Opinion: 2019 Women’s World Cup highlights pay disparity in soccer
While chants are normally used at sporting events to ridicule opponents and propel a favorite team to victory, some chants transcend what occurs on the field. As the final whistle blew in America’s 2-0 victory over the Netherlands in the World Cup Final, a chant began to resound throughout the stadium that truly embodied the political, cultural and athletic impact of the U.S. Women’s National Team: “Equal pay! Equal pay!”
It will come as no surprise to followers of the national team that the players who openly criticize the White House and promote LGBTQ+ rights are now championing women’s equality in sports. In a lawsuit they filed against their own federation in March, the women have alleged that they receive unequal compensation and inferior benefits when compared to the U.S. men’s team.
To truly understand the issue, a distinction must be made between what is “fair” and what is “equal.” The term “equal” can mean two different things: equal dollar amount or an equal percentage of revenue. The best solution, and the solution that the women are asking for, is a revenue-sharing model, where compensation is determined by the revenue each team generates.
Two problems exist in the United States Soccer Federation that have created this pay inequality. The way the USSF generates revenue does not distinguish between the two teams, which makes it impossible to know which team is worth more. And the two teams are paid with different pay structures, making it hard to compare their compensation on equal terms.
As NPR’s Tom Goldman explained, “Sponsorships are sometimes sold in bundled packages, so it’s difficult to say they go to one team or the other.” One of the popular counterarguments to equal pay is that men’s soccer is far more popular than women’s soccer, so they should be paid more. But that argument is impossible to prove because of the bundled packages, and in some cases has been proven to be false.
According to the Wall Street Journal, from 2016 to 2018, the women generated more ticket revenue for games than the men’s team did in the same time frame. The women generated $50.8 million compared to $49.9 million for the men. As far as sponsorships, Nike has reported that the U.S. women’s jersey is their highest selling soccer jersey in the world for the last year.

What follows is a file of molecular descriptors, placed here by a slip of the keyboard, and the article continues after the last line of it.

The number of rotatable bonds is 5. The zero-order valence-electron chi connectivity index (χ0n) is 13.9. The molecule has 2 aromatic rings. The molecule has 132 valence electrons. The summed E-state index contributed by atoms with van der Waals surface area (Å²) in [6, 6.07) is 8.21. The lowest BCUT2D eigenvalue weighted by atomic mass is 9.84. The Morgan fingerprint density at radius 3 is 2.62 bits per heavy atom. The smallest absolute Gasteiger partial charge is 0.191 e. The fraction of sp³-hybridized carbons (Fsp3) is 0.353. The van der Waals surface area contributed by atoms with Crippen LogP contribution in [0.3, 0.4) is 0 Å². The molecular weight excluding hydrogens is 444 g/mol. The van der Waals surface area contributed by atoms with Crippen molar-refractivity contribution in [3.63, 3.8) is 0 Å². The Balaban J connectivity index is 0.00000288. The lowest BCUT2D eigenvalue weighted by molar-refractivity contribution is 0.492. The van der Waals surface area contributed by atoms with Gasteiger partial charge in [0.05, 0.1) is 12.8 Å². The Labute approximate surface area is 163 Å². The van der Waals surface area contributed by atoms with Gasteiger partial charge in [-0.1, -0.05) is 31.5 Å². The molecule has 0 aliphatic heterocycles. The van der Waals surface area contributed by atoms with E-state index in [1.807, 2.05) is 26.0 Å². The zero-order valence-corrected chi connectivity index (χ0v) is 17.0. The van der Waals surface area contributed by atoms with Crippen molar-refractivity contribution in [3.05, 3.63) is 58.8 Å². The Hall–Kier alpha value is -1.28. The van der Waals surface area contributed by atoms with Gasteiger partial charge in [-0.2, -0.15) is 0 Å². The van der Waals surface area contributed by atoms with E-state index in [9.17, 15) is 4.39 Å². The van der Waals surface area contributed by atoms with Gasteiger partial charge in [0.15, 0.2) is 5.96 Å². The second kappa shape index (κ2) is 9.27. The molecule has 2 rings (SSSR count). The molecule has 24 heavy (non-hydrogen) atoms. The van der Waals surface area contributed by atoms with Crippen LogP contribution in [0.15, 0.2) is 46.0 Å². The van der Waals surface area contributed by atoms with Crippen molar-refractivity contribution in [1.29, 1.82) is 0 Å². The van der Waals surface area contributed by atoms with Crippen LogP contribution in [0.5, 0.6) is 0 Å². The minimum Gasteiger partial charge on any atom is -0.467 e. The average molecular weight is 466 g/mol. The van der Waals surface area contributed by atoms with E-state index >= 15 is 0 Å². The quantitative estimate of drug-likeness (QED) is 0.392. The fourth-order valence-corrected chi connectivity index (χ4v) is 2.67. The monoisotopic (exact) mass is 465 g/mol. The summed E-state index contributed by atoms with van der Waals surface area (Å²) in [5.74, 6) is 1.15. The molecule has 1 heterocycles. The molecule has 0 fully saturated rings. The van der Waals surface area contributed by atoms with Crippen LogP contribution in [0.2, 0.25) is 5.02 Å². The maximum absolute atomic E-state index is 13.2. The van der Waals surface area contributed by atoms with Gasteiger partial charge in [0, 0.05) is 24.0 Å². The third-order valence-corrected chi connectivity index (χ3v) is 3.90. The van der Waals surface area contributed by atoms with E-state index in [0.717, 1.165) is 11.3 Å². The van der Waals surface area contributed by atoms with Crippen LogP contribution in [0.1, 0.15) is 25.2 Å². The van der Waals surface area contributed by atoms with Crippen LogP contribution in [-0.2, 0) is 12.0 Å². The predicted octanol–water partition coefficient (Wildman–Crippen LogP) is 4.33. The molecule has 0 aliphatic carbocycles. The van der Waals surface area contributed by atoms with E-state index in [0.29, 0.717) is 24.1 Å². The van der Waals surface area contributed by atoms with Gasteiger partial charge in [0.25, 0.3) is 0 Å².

The first step of fixing the equal pay problem will be for the Federation to distinguish the revenue generated by both teams and create a percentage that each team is responsible for. But that first step will only lead to change if the teams are willing to accept the same pay scale, rather than negotiate their payments independently.
The men and women’s teams have different players associations, which means that they negotiate their contracts with the Federation separately from each other. Under their current contracts, the men are paid based on bonuses for when they are selected for the national’s team active roster, and those bonuses increase when they win games. The women have much smaller bonuses for being selected to games, but women’s national team players are actually paid a guaranteed base salary of $100,000, and the Federation also subsidizes the national team player’s domestic club salaries in the National Women’s Soccer League. The Federation does not do that for the men who play in Major League Soccer, the largest club league for men in the country.
According to ESPN, the Women’s Players Association has proposed a revenue-sharing model to USSF, and the Men’s Players Association support this idea as well. After the lawsuit was filed, the men’s team issued a statement saying, “The United States National Soccer Team Players Association fully supports the efforts of the U.S. Women’s National Team Players to achieve equal pay. Specifically, we are committed to the concept of a revenue-sharing model to address the U.S. Soccer Federation’s ‘market realities’ and find a way towards fair
Many of the arguments surrounding equal pay detail the bonuses and overall compensation of players in the largest tournament, the FIFA World Cup. Unfortunately, the U.S. Federation has very little impact over the bonuses paid by FIFA, which is the international governing body responsible for those decisions. The Los Angeles Times has reported that the 2018 Men’s World Cup generated over $5 billion for FIFA, while the 2019 women’s tournament only generated $131 million.
Based on these statistics, it is clear that America supports women’s soccer exponentially more than the women’s game receives on a global scale. But these issues are not ones that the USSF can address, and FIFA was not named in the player’s lawsuit. All the women’s team can do concerning FIFA is hope that the example of excellence they have set will cause FIFA to commit more resources into growing the Women’s World Cup.
But nationally, the Equal Pay Movement certainly has its place in American soccer and culture, and the way the USSF pays its players is far from perfect.
If the Player’s Associations and the Federation are willing to accept the revenue-sharing method, then the ideal of equal pay will be realized. The more popular and lucrative team will receive more money, but each will be equal to what they generate. For the women, whose athletic dominance has exponentially grown its national brand, this will be the positive step it needs to continue to elevate and grow the women’s soccer game nationally and create a viable model for future worldwide change.